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by J. Sydney Jones
Severn House, December 2011
240 pages
ISBN: 0727880845

Buy in the UK | Buy in Canada

The third in a series of Viennese Mysteries, THE SILENCE, continues the string of J Sydney Jones's delightful historical tales set at the turn of the 20th century. With this book, Jones weaves a tale of two men, each an apparent suicide (or so the Viennese powers-that-be would have its citizens believe). The tale begins when prominent lawyer Advokat Karl Werthen (who takes on investigations with the utmost discretion) is contacted by a prominent business tycoon to locate his missing son.

The son is soon determined to have left the country for the New World according to an old school friend, who is now a freelance journalist. Meanwhile at Vienna's City Hall, shock over the suicide of a local councilman is reverberating throughout its halls. When the journalist is later found dead and determined to have committed suicide as well, Werthen (along with his good friend, innovative criminologist Hanns Gross) starts to get to the heart of the mystery.

The intertwining of the two men's lives (and deaths) are centered on rumors that the journalist was looking into at the time. Those rumors centered on a scandal that combined the elements of unsavory business and political dealings. Indeed, after Werthen and Gross take up the journalist's trail, they learn that the mayor has a secret agenda, that ruthless millionaires are seeking to profit at the expense of the Viennese citizenry (while destroying a local treasure), and that anyone who comes close to the story is placing himself (and his family) in grave danger.

Like the other Viennese Mysteries, author J Sydney Jones has brought together the elements that have worked so well in his first two mysteries: great historical information (including period details on features such as clothing, food, architecture, cultural events, and more); a charming domestic scene with likeable characters (expanded to include disagreeable in-laws, a new baby, and new office assistant); and a good mystery to tie it all together.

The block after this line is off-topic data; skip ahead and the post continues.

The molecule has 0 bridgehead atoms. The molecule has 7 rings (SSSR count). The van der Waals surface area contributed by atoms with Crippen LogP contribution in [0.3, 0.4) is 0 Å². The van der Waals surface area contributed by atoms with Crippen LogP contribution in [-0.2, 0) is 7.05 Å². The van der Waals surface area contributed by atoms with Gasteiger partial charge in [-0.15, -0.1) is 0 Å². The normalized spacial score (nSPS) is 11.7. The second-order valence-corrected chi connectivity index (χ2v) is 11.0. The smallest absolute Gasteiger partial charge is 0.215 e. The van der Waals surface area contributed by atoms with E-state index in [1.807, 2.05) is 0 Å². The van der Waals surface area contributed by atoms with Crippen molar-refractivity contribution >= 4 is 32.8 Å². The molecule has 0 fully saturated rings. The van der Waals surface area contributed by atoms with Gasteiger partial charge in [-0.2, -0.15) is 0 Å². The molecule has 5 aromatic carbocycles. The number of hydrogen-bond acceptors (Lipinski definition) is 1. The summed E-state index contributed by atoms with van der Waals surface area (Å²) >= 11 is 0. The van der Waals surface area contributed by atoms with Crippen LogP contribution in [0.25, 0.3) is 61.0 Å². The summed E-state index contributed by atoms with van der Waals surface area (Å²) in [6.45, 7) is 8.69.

Unlike the first two books of the series, however, THE SILENCE seems to have a dark undercurrent of anti-Semitism running beneath the storyline, foreshadowing the historic events to come. This in no way detracts from the story, but instead adds a brooding, somber tone. In every other way, the book is the equal of the first two in the series, and readers who are taken with Advokat Werthen and his extended coterie of friends, family, and colleagues will be anxiously awaiting the next installment to see just where author J Sydney Jones will lead them next.

Christine Zibas is a freelance writer and former director of publications for a Chicago nonprofit.

Reviewed by Christine Zibas, April 2012

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Contact: Yvonne Klein (ymk@reviewingtheevidence.com)

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